Among peers who sit stoically in the dugout analyzingplayers, Andy Cannizaro is a contrast.
The LSU baseball team’s hitting coach bounces around the dugout with vigor, yelling encouragement and often hopping up the three stairs onto the field when one of his hitters succeeds.
“You’ve got a great opportunity,” he clapped Friday. “Runner on third. Less than two outs. Great opportunity.”
The runner on third was Mike Papierski, LSU’s projected opening day catcher with all of nine collegiate hits. He took a Russell Reynolds offering to deep center, putting it past Trent Forshag for a triple.
Cannizaro continued imploring Kramer Robertson, pegged to hit at the top of Paul Mainieri’s batting order when the season opens Friday, to drive in the run. He crushed a 1-1 offering up the middle to accomplish the feat.
Antoine Duplantis will hit near Robertson at the top. He steps to the plate with Robertson in scoring position and Cannizaro still slapping his hands as if to will an RBI out of this true freshman with no collegiate at-bats but Mainieri’s fulsome preseason praise.
Reynolds, a junior, induces a wild swing and miss with a tailing two-strike offering, halting momentum.
Such is life for an LSU lineup that features eight new everyday hitters who have seldom been relied upon for clutch hits for a top-10 college team but are slowly progressing toward their potential.
Cannizaro’s already raving about Beau Jordan, twin brother Bryce Jordan and Greg Deichmann — three returners who bided time behind departed draft picks — in the middle of the order, calling them an “above-average college baseball lineup in the middle of the order.”
“Not necessarily comparing them to last year’s group that was the best lineup in the country,” Cannizaro added. “We’re light years better today than we were at the beginning of spring practice. I think with so many new guys, it’s going to be one of these things where the more time we continue to spend on the field together, the better we continue to get.”
Deichmann, particularly, awaits consistency. Mainieri has labeled him both the team’s fastest and most powerful player.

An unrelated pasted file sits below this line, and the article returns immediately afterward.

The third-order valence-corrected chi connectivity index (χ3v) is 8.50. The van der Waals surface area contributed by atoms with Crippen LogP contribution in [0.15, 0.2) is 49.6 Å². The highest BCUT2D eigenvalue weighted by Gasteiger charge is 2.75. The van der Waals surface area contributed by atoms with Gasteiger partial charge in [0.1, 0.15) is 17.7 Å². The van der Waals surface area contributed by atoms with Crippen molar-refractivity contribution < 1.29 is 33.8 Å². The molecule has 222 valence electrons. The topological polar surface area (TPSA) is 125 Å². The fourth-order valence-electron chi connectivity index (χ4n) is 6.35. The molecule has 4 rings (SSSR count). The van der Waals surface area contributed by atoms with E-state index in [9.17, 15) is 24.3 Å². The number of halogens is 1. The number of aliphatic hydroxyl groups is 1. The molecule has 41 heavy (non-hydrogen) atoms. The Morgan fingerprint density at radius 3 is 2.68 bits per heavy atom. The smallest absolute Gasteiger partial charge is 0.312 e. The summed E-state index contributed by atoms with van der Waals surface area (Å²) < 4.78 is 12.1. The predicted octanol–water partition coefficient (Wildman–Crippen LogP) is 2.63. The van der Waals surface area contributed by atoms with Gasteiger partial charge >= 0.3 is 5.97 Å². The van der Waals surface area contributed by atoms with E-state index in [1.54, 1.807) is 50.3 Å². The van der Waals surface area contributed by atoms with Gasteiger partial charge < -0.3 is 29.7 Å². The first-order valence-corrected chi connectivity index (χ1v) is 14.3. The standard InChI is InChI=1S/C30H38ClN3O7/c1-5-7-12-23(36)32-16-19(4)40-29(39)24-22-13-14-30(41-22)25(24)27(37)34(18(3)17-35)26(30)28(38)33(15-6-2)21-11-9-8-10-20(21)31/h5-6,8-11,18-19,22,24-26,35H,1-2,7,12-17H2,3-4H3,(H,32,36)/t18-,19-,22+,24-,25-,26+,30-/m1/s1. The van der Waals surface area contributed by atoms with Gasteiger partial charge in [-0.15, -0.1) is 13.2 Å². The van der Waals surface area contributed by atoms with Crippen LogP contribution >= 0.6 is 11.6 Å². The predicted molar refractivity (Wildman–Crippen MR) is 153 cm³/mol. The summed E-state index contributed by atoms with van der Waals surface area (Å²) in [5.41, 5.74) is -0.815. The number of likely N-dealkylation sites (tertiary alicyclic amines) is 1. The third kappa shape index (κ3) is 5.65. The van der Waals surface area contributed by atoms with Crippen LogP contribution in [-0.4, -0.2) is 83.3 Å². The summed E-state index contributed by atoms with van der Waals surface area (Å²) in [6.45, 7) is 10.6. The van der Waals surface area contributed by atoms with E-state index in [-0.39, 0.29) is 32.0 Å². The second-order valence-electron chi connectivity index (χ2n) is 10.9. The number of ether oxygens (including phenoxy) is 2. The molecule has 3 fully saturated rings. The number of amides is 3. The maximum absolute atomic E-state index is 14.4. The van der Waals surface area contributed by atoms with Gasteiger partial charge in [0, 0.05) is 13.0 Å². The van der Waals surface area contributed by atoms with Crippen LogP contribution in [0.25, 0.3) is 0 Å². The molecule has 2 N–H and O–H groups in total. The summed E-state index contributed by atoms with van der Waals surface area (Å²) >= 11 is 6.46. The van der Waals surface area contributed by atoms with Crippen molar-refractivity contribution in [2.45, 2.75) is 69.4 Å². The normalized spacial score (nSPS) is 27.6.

But he played in just 10 games of his freshman season as he did not record a hit, swinging and missing at an alarming rate before Cannizaro refined some mechanics.
“The opportunity that I’m going to get to prove myself, I’ve taken a hold of that,” Deichmann said. “I think I proved myself during the fall. But I haven’t proven anything yet in the spring or the games. Let’s see what I can do in the middle of the order.”
Aside from projected No. 3 hitter Jake Fraley, the lineup’s only returning starter, Robertson is the only projected opening day starter with more than 10 hits at LSU. Three players — Duplantis, Trey Dawson and Cole Freeman — have yet to register a Division I at-bat.
Robertson has had his troubles, too. The junior has had two consecutive standout summers in the Cape Cod League — he hit .310 there this summer and was an All-Star in 2014 — but hasn’t found similar success at LSU, where his career average is .211.
Self-inflicted pressure caused some of the shortcomings. Robertson said he pressed last season, partly due to “listening to outside voices” but also grappling with the reality that a slump could have cut his playing time.
“It’s been nothing to do with my talent; I’ve hit my whole life except for two seasons here,” Robertson said. “I think that, now that I’m older, it helps me that I’ve matured and realized I just need to go out there and play. It’s what I did over the summer. I knew I was going to play every day. I didn’t necessarily worry about what my batting average was, all the outside factors — and I’ve done well.”
Robertson headlines another speedy crew after a season in which the Tigers stole 130 bases on 166 attempts. Deichmann and Duplantis are threats to run. Freeman, too, could steal 50 bases, Mainieri said — if he gets on base.
That’s a caveat repeated endlessly with this lineup.
“We have new guys who don’t have a college hit yet with that same ability to run,” Cannizaro said. “We’re going to continue to do it; it’s what we want to do. We’re going to keep the same offensive philosophies we had last year; it’s just something that I really believe in and Coach Mainieri really believes in.”
“We’re going to continue to play the game we want to play it.”
Follow Chandler Rome on Twitter, @Chandler_Rome.